Modest returns for many investors

Click to follow
Enormous profits have been made on privatisation stocks over the years. But British Gas, the company that made fat cats famous, actually showed a negative return to shareholders of 13 per cent over the past year as concern grew about rising competition and falling prices.

The total return to gas shareholders since privatisation, including reinvested dividends, is also modest compared with gains made in a much shorter period by electricity and water company shareholders.

Another privatisation investment to show a negative return last year was BT, largely because of City concern at increasingly tough regulation.

Although all the other privatisation stocks showed positive total returns last year, many fell below the average 24 per cent gain made by investors in FT-SE 100 stocks during 1995.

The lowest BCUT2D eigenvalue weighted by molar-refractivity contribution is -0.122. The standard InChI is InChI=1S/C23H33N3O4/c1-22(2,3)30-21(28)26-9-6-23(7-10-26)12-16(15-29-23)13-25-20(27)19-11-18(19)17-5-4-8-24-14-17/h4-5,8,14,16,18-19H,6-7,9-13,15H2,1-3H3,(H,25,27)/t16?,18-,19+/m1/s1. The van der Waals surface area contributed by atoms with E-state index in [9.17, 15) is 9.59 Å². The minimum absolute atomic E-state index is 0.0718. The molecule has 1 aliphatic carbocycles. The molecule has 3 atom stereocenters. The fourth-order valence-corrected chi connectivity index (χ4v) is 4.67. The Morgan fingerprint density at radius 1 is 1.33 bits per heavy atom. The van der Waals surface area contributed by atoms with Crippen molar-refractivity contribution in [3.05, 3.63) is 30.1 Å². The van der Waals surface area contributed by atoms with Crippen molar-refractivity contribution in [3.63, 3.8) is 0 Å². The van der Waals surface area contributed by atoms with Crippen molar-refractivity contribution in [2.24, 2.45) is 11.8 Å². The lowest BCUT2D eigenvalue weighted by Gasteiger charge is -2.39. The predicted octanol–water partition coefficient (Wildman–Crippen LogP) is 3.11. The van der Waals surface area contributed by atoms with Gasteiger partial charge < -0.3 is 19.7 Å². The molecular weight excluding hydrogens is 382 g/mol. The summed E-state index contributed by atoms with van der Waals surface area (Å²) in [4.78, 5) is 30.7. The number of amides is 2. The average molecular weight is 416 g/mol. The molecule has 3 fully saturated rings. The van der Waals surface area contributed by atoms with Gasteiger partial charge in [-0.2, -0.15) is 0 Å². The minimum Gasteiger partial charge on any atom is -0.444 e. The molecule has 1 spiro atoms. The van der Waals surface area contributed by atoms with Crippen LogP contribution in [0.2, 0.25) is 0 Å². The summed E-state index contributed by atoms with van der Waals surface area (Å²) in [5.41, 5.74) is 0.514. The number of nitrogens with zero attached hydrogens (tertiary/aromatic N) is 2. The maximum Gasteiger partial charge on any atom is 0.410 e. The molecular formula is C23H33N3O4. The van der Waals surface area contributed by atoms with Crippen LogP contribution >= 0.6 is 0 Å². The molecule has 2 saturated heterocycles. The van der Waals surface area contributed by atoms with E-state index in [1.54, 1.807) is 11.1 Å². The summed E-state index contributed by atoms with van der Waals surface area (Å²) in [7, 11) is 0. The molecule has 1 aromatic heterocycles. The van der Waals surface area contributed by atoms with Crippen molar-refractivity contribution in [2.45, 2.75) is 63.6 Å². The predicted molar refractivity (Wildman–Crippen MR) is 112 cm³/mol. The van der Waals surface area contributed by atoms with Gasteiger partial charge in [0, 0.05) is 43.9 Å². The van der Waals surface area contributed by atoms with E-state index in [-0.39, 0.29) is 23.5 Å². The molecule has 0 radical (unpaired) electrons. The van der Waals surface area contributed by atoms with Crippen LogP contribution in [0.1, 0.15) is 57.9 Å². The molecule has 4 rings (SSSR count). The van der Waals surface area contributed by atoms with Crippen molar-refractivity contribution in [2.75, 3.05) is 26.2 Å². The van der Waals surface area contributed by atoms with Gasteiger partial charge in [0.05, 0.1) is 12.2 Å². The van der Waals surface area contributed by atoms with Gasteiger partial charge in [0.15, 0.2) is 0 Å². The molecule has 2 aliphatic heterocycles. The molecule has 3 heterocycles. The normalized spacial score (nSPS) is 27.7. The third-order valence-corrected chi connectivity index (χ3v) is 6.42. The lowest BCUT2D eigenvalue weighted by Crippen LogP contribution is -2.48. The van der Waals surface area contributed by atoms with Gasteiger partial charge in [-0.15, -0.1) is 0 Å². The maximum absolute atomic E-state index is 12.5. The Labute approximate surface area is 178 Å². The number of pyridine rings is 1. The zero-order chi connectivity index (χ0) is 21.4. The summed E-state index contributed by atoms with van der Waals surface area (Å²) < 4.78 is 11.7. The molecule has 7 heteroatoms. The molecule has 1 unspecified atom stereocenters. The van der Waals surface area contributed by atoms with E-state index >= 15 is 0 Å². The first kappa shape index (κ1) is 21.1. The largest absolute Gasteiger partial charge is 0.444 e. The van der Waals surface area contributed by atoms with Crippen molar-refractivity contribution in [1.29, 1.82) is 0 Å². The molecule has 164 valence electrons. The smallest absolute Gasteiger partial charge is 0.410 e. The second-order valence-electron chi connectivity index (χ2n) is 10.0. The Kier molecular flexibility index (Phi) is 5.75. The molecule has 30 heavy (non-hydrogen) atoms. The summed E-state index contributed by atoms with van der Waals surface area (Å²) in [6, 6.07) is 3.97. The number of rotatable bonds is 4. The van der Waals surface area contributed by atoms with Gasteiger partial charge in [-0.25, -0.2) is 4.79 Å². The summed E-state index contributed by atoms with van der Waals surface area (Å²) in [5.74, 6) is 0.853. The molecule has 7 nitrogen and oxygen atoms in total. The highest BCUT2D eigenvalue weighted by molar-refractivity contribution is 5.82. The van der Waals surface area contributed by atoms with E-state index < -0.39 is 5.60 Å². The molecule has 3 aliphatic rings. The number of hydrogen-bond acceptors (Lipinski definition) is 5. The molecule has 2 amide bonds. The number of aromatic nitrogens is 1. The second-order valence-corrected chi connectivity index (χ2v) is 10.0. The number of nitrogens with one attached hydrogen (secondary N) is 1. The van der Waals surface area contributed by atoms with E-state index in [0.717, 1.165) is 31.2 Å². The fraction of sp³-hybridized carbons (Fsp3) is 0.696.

Outside the water and electricity industry, only BP and British Airways beat the average gain and Cable & Wireless matched it. Poor performers in relative terms include Amersham International, BAA, Enterprise Oil and Rolls-Royce. Where companies were sold in more than one go, gains are shown from the earliest date.

Several water companies outpaced the market's hundred biggest companies, while Northumbrian Water, which yesterday formally fell under the control of Lyonnaise des Eaux, gained 64 per cent during 1995. Its shareholders are showing the largest overall gains for a water company since privatisation.

None of the electricity companies did as well in 1995, partly because the big run-up in power company share prices occurred the year before as a result of a lenient electricity price review combined with growing speculation about bids.

The total returns for regional electricity companies shown in the table are adjusted to include special dividends and capital changes such as share buybacks, and to allow for the demerger and flotation of National Grid earlier this month. Some companies have already been taken over and are about to lose their Stock Exchange quotations.